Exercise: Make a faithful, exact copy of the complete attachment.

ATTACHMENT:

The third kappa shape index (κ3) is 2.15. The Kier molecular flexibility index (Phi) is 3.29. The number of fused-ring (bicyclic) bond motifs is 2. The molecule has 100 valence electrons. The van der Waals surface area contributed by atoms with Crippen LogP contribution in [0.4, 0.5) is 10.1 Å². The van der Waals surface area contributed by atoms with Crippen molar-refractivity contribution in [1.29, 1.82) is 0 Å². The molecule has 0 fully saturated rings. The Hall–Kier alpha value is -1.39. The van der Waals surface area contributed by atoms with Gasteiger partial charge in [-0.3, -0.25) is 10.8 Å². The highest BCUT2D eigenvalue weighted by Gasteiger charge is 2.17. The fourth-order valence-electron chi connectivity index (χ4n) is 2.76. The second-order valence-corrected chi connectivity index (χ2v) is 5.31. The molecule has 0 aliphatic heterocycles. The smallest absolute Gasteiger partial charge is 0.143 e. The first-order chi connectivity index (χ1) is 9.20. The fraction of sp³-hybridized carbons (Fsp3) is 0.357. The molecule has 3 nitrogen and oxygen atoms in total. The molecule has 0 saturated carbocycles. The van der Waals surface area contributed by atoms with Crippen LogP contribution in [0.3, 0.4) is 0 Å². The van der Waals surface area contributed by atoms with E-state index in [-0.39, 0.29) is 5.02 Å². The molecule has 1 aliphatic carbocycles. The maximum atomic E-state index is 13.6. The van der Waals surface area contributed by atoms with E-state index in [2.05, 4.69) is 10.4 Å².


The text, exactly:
The third kappa shape index (κ3) is 2.15. The Kier molecular flexibility index (Phi) is 3.29. The number of fused-ring (bicyclic) bond motifs is 2. The molecule has 100 valence electrons. The van der Waals surface area contributed by atoms with Crippen LogP contribution in [0.4, 0.5) is 10.1 Å². The van der Waals surface area contributed by atoms with Crippen molar-refractivity contribution in [1.29, 1.82) is 0 Å². The molecule has 0 fully saturated rings. The Hall–Kier alpha value is -1.39. The van der Waals surface area contributed by atoms with Gasteiger partial charge in [-0.3, -0.25) is 10.8 Å². The highest BCUT2D eigenvalue weighted by Gasteiger charge is 2.17. The fourth-order valence-electron chi connectivity index (χ4n) is 2.76. The second-order valence-corrected chi connectivity index (χ2v) is 5.31. The molecule has 0 aliphatic heterocycles. The smallest absolute Gasteiger partial charge is 0.143 e. The first-order chi connectivity index (χ1) is 9.20. The fraction of sp³-hybridized carbons (Fsp3) is 0.357. The molecule has 3 nitrogen and oxygen atoms in total. The molecule has 0 saturated carbocycles. The van der Waals surface area contributed by atoms with Crippen LogP contribution in [0.3, 0.4) is 0 Å². The van der Waals surface area contributed by atoms with E-state index in [-0.39, 0.29) is 5.02 Å². The molecule has 1 aliphatic carbocycles. The maximum atomic E-state index is 13.6. The van der Waals surface area contributed by atoms with E-state index in [2.05, 4.69) is 10.4 Å².